Saturday, October 2, 2010

Room by Emma Donoghue

Five-year-old Jack is the wonderful narrator in this story about a young woman who was kidnaped from a college campus when she was 19 and kept as a sex slave for years. Born in a room that measures 11 feet square, Jack has never known any other world. What he sees on television is not real to him. Even Old Nick, the kidnapper, seems not entirely real, since Jack sleeps inside the wardrobe during his visits. So it comes as a shock to Jack when his Ma tells him that Outside is a real place. And she wants his help to get there.

I've been a fan of Emma Donoghue for a long time. She was the subject of my very first blog post back in 2008. With Room, my admiration for her writing continues. Jack's chatty voice perfectly captures a young child's syntax and mercurial mood swings. His mother is also a memorable character. She has made her son's life as normal as she possibly can in their nightmarish circumstances. It is her love for her son that seems to give her the strength to continue looking for a means of escape.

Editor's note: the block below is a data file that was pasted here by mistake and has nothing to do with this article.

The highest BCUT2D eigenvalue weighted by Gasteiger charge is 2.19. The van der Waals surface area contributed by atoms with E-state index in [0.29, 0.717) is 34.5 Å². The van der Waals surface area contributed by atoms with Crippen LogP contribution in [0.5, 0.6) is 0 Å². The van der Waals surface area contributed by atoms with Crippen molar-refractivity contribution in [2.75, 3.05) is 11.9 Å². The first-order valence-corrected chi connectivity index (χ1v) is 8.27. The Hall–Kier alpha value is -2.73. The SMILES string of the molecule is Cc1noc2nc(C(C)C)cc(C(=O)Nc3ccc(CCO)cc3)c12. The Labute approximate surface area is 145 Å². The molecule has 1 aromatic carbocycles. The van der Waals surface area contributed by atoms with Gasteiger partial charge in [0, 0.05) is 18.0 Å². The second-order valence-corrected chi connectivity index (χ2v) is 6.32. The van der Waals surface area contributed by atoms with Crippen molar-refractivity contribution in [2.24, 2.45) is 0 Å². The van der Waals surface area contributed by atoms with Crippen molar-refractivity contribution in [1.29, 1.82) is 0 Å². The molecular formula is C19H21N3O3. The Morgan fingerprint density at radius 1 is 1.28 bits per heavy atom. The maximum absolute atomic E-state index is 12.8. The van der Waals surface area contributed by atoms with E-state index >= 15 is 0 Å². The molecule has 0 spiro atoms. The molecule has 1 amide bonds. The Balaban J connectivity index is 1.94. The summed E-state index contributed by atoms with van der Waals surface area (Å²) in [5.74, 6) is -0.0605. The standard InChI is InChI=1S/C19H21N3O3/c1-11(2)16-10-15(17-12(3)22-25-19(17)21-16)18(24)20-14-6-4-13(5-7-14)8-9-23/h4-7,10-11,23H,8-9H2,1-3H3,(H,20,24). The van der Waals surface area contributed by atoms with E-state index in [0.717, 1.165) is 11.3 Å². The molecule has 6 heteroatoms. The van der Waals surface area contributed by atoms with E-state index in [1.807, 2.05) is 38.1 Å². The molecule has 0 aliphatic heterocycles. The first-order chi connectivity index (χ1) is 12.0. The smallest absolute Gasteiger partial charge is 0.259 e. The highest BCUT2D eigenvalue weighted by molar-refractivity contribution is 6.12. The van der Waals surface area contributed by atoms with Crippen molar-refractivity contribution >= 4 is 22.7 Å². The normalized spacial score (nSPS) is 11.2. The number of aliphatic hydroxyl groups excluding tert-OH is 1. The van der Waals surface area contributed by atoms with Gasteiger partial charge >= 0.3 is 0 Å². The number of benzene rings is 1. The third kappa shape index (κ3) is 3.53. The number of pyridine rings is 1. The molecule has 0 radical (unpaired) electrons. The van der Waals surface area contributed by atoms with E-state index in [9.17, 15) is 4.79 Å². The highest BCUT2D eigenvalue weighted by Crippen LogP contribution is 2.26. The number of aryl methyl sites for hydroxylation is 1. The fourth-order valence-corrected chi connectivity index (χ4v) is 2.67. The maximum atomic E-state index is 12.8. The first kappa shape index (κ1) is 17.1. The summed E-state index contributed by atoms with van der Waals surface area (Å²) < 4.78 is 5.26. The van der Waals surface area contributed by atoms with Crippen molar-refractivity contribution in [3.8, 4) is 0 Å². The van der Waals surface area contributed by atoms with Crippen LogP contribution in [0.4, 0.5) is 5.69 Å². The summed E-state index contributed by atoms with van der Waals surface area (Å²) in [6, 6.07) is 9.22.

The only queer content in the novel is a cameo appearance by a couple of gay guys with their little boy, but I'll add the GLBTQ tag to this post for those of you who, like me, prefer to read books by queer authors whenever possible. Irish-born Donoghue has lived in Canada for over a decade, so I'll add a Canadian tag too. I look forward to hearing Donoghue at the grand opening event of the writers festival in Vancouver later this month.

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